The Fire Spreads: Holiness and Pentecostalism in the American South
By Randall J. Stephens
Harvard University Press (January 31, 2008)
416 pp., $27.95

Pentecostal music for both black and white listeners broke many boundaries. In the early 20th century, Sister Arizona Dranes, Eddie Head, and other black sanctified performers employed the instruments and musical styles of the secular scene, broadening sacred music as a result. Sister Rosetta Tharpe, a native of Arkansas, became so well known in the late 1930s for her guitar-accompanied gospel singing that she performed at New York's storied Cotton Club and landed a record deal with Decca. Tharpe and other black artists helped commercialize the new genre. In the 1920s and 1930s Okeh Records issued a flurry of releases by energetic black Pentecostal musicians and shouting preachers. Jazz trumpeters, boogie-woogie pianists, and jug bands led worship in Church of God in Christ churches across the South, while flat-picking white guitarists, washboard players, and fiddlers did the same in Church of God (Cleveland) congregations.

The influence of such mavericks extended well beyond the confines of churches. A host of first-generation rock 'n' rollers who grew up in Pentecostal denominations later gave much credit to church music. They would also claim that the unrestrained style of the sanctified, tongues-speaking faith had a lasting impact on them.

As a boy in the 1930s Johnny Cash attended Church of God (Cleveland) services in Dyess, Arkansas, where local initiates held unfettered meetings in an old schoolhouse. Years later the Man in Black recalled scenes of religious mayhem. The "writhing on the floor, the moaning, the trembling, and the jerks" left a deep impression, and the fire and brimstone sermons and surrounding frenzy terrorized Cash. "My knuckles would be white as I held onto the seat in front of me," he remembered. Still, Cash loved the uninhibited music, the improvisation, and the variety of instruments played. It was a powerful experience.

So it was, too, for Tammy Wynette, a future country music celebrity, who as a youth frequented the Oak Grove Church of God in northeastern Mississippi. She attended a Baptist church as well, but it could not compete with exciting Pentecostal services. She would bang away on the piano, playing hymns and spirituals. Unlike the stodgy Baptist ministers, Wynette wrote in her autobiography, the Church of God preacher "would let you bring in guitars and play rockin' gospel more like black gospel music," as worshipers shouted in the Spirit and hollered in unknown tongues. Other Southern-born rockers recalled similar experiences. Little Richard and B. B. King, who attended black Pentecostal services, and Jerry Lee Lewis, a one-time member of the Assemblies of God, loved the lively preaching, the fast-paced music, and the antics of ecstatic worshipers. Little Richard summed it up best: "Of all the churches, I used to like going to the Pentecostal church because of the music."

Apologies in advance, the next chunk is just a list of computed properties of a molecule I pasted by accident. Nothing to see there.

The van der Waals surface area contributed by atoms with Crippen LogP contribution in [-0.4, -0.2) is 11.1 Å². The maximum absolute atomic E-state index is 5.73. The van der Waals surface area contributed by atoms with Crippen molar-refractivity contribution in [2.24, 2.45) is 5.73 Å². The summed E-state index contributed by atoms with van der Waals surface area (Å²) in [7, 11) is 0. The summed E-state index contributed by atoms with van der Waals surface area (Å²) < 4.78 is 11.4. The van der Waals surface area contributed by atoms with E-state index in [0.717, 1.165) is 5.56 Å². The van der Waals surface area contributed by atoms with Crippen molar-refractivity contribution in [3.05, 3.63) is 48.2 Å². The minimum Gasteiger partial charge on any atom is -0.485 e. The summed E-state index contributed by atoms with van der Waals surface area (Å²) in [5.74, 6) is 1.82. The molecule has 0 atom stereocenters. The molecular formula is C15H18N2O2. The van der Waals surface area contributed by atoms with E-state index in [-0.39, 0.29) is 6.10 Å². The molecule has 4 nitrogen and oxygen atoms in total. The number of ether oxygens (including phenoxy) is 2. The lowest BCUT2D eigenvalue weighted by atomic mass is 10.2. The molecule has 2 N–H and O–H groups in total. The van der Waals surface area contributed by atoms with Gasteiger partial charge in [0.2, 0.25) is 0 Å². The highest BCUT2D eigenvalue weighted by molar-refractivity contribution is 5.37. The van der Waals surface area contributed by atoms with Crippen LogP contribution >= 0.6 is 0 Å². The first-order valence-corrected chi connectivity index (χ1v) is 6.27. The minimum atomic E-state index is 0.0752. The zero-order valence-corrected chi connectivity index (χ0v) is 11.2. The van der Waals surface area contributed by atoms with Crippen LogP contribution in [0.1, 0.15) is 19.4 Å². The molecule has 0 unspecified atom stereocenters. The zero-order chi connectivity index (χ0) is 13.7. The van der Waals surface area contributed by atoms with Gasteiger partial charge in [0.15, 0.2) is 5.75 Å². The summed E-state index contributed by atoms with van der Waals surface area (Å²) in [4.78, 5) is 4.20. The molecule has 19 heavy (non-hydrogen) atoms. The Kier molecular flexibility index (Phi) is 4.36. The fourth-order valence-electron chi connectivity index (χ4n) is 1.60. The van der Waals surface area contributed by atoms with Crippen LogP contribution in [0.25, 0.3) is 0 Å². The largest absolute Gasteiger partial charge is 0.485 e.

Article continues below

Certainly the most famous performer to be attached to a tongues-speaking fellowship was Elvis Presley. Born in Tupelo, Mississippi, he moved with his family to Memphis in 1948. His mother, a devout Christian, looked for a local church the family might attend. The burgeoning First Assembly of God originally met in a tent, then moved to a storefront, and finally settled in a permanent structure. Membership climbed to 2,000. One Sunday shortly after the Presleys arrived in town, a First Assembly bus swung through their rundown neighborhood. They climbed aboard and became regulars of Pastor James Hamill's congregation. As a teenager Elvis was quiet, shy, and awkward. The country boy's hair was too long and his trousers were too short, Hamill remembered, but he was a courteous, respectful youth. He attended Sunday school and witnessed the gospel stylings of the Blackwood Brothers and the Stamps Quartet, two groups that pioneered white Southern gospel music. Members of each attended First Assembly. Elvis was exposed there to the best in Pentecostal music, Hamill recalled. In a series of 1956 interviews, after he achieved international acclaim, Elvis always mentioned to reporters that he and his family belonged to Memphis's First Assembly of God. Speaking to an Associated Press reporter about Pentecostal music, Presley said: "We used to go to these religious sing-ins all the time. There were these singers, perfectly fine singers, but nobody responded to 'em. Then there were these other singers—the leader wuz a preacher—and they cut up all over the place, jumpin' on the piano, movin' every which way. The audience liked 'em. I guess I learned from them singers." Uninhibited Pentecostalism gave young Elvis ideas about music and performance. He was sometimes called the "evangelist" by his inner circle of friends.

Electronically reproduced by permission of the publisher from THE FIRE SPREADS by Randall J. Stephens, Cambridge, Mass.: Harvard University Press, Copyright © 2008 by Harvard University Press.

Randall J. Stephens is assistant professor of history at Eastern Nazarene College.

Related elsewhere:

The Fire Spreads: Holiness and Pentecostalism in the American South is available from and other retailers.

A review of Johnny Cash and the Great American Contradiction, and an excerpt from the book are also posted on our site today.

More articles about faith and musicians, including Eric Clapton, John Lennon, and Salt-N-Pepa, are in our full-coverage music section.